12/22/2013 03:35 pm ET | Updated Feb 21, 2014

Christmas in the Tropics: Where Santa Wears a Speedo

A few years ago during a Christmas holiday in Mexico, we spotted Santa on the beach. Long beard blowing in the breeze and wavy white hair topped by the traditional red felt cap rimmed in fur.

Instead of spectacles, he wore Ray-bans. This was one cool Santa. And instead of the normal jolly Santa get-up, this one wore nothing more that a teensy weensy red Speedo. One cool (and confident) Santa, indeed, as he did have a round belly that shook when he laughed like a bowl full of jelly.

Of course, had he worn his biker boots and the red felt garb, he would have been one very warm Santa. The temperature that day was in the mid 80s. And that's exactly the way we like our holiday weather these days.

Don't get us wrong. There's nothing more romantic than cozying up by the fire with a cup of hot cocoa or mulled cider as the snow falls gently "outside" your window and the Christmas carols play.

But for the last many years, we've been content to sip margaritas instead of cocoa, lazing on the terrace beneath the palm trees instead of in front of a fireplace. And the only snow we can see is far atop the distant volcanoes that rim the valley where we live in the equatorial Andes of Ecuador.


Although we enjoy a great climate year-round, we're not missing the Christmas spirit. There's no doubting that 'tis the season here in Ecuador.

Photo courtesy of Hugo Ghiara,

We're a fraction of a degree from the equator and our weather here is just about perfect. Not too hot and not too cold. Jeans and a T-shirt during the day, throw on a sweater at night. Alas, not quite warm enough for Speedo Santa...

That's not to say we're missing the Christmas spirit. There's no doubting that 'tis the season here in Ecuador... the wreathes are hung and store windows twinkle with lights, a nativity scene shines in morning light in the town plaza, and Christmas music blares in the local supermarket, where two rows of seasonal items gleam... wrapping paper and plastic gift bins filled with cookies and candies on one side and on the other brightly colored toys stacked from floor to ceiling.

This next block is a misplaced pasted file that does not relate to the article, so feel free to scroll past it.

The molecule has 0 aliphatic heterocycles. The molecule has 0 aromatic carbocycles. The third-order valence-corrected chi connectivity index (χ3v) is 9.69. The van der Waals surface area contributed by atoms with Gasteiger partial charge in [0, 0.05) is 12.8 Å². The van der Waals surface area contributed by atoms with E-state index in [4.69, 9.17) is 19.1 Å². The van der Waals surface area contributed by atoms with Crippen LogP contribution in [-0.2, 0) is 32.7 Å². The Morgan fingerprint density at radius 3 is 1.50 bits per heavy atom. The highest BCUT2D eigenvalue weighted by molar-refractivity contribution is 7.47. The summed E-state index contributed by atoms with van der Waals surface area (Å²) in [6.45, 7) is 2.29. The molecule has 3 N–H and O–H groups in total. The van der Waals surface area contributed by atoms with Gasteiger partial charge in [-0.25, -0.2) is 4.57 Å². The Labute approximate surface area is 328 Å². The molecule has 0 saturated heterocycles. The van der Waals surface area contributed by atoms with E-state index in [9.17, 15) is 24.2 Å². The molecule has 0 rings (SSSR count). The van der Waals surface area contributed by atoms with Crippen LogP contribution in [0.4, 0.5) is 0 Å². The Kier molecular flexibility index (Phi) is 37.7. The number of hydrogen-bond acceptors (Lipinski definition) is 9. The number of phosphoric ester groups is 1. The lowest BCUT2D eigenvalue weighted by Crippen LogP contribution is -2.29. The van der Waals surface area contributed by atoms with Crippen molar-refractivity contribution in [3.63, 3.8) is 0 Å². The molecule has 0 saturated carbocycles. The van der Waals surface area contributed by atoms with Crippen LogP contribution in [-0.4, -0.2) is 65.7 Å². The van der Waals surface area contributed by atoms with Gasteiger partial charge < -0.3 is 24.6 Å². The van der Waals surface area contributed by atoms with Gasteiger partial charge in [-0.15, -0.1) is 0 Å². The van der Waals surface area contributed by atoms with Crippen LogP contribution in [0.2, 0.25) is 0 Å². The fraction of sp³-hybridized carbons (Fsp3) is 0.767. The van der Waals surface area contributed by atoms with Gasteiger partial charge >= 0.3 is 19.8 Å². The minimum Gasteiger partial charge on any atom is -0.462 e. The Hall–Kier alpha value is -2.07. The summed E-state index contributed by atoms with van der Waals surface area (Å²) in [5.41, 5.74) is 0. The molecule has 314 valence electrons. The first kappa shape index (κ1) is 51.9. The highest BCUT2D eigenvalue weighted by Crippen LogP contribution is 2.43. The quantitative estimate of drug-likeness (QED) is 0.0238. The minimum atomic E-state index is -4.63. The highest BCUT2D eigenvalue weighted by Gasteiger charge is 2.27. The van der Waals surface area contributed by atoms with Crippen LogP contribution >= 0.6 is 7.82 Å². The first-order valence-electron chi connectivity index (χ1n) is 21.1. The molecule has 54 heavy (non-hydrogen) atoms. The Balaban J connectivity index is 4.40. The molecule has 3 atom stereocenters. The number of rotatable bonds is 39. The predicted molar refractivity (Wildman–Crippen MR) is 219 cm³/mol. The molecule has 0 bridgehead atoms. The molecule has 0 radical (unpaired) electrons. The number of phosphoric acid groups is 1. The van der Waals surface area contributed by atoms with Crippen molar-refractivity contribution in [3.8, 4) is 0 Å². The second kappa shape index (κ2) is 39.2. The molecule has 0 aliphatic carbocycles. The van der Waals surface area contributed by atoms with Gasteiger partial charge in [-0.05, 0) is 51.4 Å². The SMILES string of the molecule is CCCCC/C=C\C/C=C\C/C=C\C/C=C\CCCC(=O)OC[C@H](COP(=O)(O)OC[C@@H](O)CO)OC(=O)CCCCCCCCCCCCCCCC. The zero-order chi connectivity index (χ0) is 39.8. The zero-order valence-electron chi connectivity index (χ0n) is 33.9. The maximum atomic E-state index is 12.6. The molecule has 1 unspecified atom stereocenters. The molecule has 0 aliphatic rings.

The supermarket flyer is full of ads for these toys ("buy now, pay later") and we watched a little boy pouring over its pages on his walk home from school the other day. It brought back memories of our own childhood years dog-earing the pages of the Sears and Montgomery Ward catalogs.

Christmas in Ecuador is very much like the Christmases we remember from our childhoods (but, as mentioned, with palm trees and no snow). While gifts are exchanged, it's not so much because you've been "naughty or nice" but because someone thinks kindly of you.

For the most part, children in Ecuador don't expect to be showered with gifts, and they may get one or two things selected especially for them. Some kids don't get much at all, of course. Our small expat community is putting together little gift bags filled with cookies and candy for some of the poorest nearby communities.

Last year, our neighbor who owns the little shop on the corner brought us a ceramic figurine and some candy. We returned the favor by baking her a cake. This year, we've been busy baking goodies to distribute to friends throughout our little village.

On Christmas Eve and Christmas Day, time will be spent simply enough, enjoying conversation and a meal with family and friends and being thankful to be right here right now.

And no matter where you are during this holiday season, here's wishing you a Feliz Navidad y Próspero Año Nuevo!

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